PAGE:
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About the Class of 2022

Roberto Luongo
Player Category

Roberto Luongo sits fourth in NHL all-time wins as of his election to the Hockey Hall of Fame's Class of 2022. (Andy Devlin/HHOF)

Luongo shows off his second Olympic gold medal after the 2014 final in Sochi. ( Jeff Vinnick/HHOF-IIHF Images)

One of the top goaltenders of his era, Roberto Luongo was born April 4, 1979 in Montreal, Quebec. Although he began playing organized hockey as a forward, by the time he was 11 he switched to goaltender.

While playing Junior with the Val D’Or Foreurs of the Quebec Major Hockey League (QMJHL), Luongo was awarded the Mike Bossy Trophy as the league’s best professional prospect in 1997. At the NHL Entry Draft that summer, he was selected fourth overall by the New York Islanders. At the time of the draft, Luongo was the highest-selected goaltender in NHL history. That fall with Val D’Or, he won the President’s Cup as QMJHL champions and was champion again the following season with the Acadie-Bathurst Titan.

Roberto Luongo sits fourth in NHL all-time wins as of his election to the Hockey Hall of Fame's Class of 2022. (Andy Devlin/HHOF)

In 1999-2000, Luongo turned pro with the Islanders’ American Hockey League (AHL) affiliates, the Lowell Lock Monsters, but was summoned to the parent club and made his NHL debut on November 28, 1999. Luongo's performances earned him the starting goaltender’s role that season, but he was dealt to the Florida Panthers at the 2000 NHL Entry Draft.

Although the Panthers struggled as a team, Luongo posted a franchise record five shutouts during the 2000-01 season. In 2003-04, Luongo set NHL records for most saves and most shots faced in a single season. His .931 save percentage was best among goalies with at least 50 starts and set a franchise record. His seven shutouts broke his own franchise record. Luongo was nominated for the Vezina Trophy and the Lester B. Pearson Award and was named to the NHL’s Second All-Star Team. At mid-season, he had been named to his first NHL All-Star Game appearance. In 2005-06, Roberto set a franchise record for single-season wins with 35.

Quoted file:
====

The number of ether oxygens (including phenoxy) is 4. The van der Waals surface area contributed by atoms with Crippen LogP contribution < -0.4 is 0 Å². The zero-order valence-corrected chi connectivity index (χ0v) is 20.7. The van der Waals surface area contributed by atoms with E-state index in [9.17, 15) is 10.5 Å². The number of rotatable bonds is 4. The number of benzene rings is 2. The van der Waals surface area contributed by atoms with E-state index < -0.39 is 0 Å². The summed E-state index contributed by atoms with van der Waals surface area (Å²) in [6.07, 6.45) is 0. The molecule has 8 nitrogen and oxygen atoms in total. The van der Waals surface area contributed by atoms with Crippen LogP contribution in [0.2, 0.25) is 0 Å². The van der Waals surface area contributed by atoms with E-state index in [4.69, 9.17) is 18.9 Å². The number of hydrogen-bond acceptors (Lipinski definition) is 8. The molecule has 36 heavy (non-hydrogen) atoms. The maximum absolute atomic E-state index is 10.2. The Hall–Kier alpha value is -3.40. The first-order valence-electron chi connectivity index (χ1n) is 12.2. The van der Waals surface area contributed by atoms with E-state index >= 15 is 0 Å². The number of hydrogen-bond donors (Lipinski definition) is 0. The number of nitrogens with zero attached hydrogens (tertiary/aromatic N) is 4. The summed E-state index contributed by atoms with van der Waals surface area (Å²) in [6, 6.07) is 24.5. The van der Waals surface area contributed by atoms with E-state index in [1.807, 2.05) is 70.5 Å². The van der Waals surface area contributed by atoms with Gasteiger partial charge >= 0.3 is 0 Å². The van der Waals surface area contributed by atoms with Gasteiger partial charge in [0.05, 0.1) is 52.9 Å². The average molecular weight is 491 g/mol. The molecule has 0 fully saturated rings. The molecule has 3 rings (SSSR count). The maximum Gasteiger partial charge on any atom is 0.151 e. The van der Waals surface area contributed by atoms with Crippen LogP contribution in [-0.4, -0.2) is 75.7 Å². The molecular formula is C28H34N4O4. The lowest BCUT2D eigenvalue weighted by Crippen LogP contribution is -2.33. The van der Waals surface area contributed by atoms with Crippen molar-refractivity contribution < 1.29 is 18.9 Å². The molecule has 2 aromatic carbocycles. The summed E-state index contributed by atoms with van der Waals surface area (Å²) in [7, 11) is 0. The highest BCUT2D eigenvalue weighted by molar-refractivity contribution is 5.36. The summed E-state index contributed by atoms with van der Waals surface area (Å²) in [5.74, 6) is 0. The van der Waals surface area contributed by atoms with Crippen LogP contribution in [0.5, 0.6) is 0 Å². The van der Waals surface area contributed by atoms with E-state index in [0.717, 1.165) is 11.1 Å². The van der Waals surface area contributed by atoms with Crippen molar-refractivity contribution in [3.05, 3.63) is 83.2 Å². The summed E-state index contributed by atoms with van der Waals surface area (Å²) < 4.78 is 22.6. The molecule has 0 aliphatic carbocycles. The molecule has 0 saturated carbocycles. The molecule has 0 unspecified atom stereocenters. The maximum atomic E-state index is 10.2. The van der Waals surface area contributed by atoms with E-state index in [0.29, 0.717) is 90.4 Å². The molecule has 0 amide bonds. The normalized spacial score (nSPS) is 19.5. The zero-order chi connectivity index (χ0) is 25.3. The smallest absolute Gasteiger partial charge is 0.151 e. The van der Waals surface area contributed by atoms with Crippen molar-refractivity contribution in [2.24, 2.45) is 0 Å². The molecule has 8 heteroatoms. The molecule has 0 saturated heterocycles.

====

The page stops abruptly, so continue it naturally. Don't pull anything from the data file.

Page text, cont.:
Prior to the 2006-07 season, Luongo was traded to the Vancouver Canucks and was later voted to start at the 2007 NHL All-Star Game. By season’s end, he had won 47 games while recording a goals-against average of 2.29 and a save percentage of .921. The Canucks finished first in the Northwest Division with 105 points, a franchise record at the time. At the end of the season, Luongo was nominated for the Vezina Trophy, the Lester B. Pearson Award and the Hart Memorial Trophy, finishing as runner-up to all. He was voted as the NHL All-Star Game’s starting goaltender for the second consecutive season in 2007-08, although he did not play in order to attend the birth of his child.

Prior to the 2008-09 season, the Canucks named Luongo their 12th captain. He became the first NHL goaltender to serve as a captain since 1947-48. The unconventional decision went against the NHL’s rule that prohibited goaltenders from serving as captains, so Luongo incorporated the ‘C’ into the design of his mask.

In 2008-09, Luongo made his fourth NHL All-Star Game appearance. That season, he set a franchise record with nine shutouts as the Canucks finished first in the Northwest Division. Injuries plagued Luongo in 2009-10, but he managed to record a 40-wins.

Luongo shows off his second Olympic gold medal after the 2014 final in Sochi. (Jeff Vinnick/HHOF-IIHF Images)